An interesting study was done a number of years ago by asking citizens of different countries how they would rate their own "happiness” and Denmark came out as the "Happiest" country on the planet, and they are a socialist country. They have a high tax bracket (as much as 45% if I remember right) but they also get free health care and they emphasize education of their people, giving them a 4-year college degree for free. I wish I didn't have 48K in student loans, myself, in order to have gotten my degree with social science/cultural anthropology, which didn't even get me as much as a job once I graduated.
The United States, comparatively, has a smaller up-front tax, but once you add up federal, state, local, vehicle and property taxes, school taxes, sales taxes, gasoline taxes (built in to the cost of gas), luxury taxes, and a host of other taxes, added on top of each other, it becomes clear that we pay as much or more taxes, overall, than do socialist countries, and wind up with far less life-enhancing benefits (such as health care and college education) to show for it. Plus our government is in dire condition for the deficit. One begins to question, upon looking at these things, why our democratic ideals are not as successful as they once were?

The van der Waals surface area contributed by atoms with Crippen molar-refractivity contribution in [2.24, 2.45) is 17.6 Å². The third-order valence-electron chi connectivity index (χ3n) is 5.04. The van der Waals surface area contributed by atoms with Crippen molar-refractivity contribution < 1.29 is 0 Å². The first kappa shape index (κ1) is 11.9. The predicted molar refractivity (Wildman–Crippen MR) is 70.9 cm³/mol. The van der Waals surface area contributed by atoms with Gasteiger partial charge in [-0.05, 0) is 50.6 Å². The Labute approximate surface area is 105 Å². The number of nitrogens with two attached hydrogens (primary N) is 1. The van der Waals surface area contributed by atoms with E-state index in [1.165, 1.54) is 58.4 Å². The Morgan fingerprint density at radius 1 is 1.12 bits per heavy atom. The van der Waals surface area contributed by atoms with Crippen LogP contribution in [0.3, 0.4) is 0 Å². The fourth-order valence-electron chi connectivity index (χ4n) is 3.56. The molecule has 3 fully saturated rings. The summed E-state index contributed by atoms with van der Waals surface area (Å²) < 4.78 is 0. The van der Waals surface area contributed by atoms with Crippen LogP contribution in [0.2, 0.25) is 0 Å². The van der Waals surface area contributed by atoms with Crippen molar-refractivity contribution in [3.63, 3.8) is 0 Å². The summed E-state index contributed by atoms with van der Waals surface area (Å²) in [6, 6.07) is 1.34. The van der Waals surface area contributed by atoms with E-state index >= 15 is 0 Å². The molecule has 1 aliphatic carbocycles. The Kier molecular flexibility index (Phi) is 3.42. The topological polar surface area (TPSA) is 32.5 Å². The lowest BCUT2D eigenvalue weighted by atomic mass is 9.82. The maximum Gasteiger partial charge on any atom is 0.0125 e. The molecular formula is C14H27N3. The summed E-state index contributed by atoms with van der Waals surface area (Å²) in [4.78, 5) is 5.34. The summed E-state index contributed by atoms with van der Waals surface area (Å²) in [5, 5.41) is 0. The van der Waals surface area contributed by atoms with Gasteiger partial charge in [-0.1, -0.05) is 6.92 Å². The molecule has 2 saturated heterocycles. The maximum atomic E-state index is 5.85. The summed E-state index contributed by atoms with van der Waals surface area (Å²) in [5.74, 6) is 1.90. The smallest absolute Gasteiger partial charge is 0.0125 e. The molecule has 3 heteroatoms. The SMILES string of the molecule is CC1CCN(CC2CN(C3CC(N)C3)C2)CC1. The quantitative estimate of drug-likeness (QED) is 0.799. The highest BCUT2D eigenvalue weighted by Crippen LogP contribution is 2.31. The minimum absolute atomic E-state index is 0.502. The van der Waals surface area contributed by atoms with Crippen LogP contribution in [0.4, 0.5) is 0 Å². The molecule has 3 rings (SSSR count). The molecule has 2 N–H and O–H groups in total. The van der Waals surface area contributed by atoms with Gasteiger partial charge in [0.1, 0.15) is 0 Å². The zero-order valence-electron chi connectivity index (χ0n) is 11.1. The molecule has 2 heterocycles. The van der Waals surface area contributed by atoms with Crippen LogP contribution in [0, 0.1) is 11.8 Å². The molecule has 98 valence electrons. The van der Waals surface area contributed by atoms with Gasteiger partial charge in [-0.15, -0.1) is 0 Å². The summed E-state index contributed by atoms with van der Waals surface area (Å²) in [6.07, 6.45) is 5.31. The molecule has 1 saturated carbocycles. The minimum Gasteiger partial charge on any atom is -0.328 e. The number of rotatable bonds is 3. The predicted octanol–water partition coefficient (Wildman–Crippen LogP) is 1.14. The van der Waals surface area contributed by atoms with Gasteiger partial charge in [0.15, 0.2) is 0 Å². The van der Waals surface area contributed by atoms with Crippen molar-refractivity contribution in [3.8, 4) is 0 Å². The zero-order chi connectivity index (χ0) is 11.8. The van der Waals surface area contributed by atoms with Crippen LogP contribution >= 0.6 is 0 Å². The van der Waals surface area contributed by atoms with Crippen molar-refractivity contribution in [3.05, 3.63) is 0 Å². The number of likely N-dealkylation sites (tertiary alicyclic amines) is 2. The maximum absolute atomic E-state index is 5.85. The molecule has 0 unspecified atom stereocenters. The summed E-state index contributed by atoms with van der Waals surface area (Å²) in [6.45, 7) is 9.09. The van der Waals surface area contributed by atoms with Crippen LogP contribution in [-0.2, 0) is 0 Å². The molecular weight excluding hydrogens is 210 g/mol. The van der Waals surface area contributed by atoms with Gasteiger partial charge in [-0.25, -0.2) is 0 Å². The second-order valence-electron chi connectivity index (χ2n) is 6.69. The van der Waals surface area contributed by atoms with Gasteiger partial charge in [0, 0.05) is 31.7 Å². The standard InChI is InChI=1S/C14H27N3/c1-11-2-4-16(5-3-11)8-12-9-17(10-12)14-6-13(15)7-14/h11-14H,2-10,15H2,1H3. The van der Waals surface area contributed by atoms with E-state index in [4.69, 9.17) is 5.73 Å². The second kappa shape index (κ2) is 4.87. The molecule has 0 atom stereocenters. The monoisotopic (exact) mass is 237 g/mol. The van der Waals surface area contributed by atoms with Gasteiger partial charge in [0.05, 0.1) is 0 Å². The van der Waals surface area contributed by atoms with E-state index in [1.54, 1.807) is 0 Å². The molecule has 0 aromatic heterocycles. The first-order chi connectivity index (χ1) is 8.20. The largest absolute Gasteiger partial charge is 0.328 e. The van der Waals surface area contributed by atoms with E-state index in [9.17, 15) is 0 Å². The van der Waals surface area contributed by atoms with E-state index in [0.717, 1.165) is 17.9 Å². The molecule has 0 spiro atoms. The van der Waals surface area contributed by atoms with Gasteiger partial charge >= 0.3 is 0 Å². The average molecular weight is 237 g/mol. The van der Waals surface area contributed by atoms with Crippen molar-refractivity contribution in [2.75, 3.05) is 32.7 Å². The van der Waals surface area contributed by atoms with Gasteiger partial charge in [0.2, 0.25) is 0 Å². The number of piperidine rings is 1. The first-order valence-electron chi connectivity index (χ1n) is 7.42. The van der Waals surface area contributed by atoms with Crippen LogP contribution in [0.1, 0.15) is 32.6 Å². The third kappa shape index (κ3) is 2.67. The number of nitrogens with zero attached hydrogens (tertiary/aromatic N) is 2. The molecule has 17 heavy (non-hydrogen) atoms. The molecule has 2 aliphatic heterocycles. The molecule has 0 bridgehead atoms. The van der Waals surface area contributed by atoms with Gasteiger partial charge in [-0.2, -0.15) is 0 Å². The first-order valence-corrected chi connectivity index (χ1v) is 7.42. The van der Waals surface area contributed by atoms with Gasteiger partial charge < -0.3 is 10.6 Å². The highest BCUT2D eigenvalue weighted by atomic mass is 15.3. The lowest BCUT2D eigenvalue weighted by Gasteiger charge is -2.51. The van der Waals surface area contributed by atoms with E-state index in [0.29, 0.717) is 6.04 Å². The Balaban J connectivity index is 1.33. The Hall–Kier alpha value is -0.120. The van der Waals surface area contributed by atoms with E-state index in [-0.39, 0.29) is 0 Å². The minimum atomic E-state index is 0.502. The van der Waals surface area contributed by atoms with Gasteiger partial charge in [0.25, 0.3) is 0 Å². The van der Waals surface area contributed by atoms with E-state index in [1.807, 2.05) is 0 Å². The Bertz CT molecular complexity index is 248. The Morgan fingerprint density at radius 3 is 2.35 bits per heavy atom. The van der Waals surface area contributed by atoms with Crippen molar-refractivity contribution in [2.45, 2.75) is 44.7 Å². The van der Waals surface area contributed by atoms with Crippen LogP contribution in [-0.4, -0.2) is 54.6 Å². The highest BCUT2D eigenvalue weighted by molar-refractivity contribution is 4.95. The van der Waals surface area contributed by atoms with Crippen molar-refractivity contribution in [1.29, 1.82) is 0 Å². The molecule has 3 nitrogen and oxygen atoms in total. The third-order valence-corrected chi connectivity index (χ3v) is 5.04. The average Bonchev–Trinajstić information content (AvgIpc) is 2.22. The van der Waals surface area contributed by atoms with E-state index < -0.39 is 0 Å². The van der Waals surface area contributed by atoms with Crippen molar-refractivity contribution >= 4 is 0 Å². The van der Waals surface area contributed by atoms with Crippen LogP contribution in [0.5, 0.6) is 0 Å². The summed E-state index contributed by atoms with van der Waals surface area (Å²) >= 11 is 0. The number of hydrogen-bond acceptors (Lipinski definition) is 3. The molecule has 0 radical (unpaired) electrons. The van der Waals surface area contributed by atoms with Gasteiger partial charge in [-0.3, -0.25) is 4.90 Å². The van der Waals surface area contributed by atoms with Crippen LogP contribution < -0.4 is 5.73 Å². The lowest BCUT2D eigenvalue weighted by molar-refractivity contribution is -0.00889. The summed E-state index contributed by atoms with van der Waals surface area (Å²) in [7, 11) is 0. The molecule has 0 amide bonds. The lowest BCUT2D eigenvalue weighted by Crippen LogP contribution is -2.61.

I have two friends here in WA state--an ultra-conservative, and an ultra-liberal--who are super good friends, and they can talk about politics all the time, and they get along for three main reasons...
1) they can talk freely, giving each other room to express their opinions (freedom), and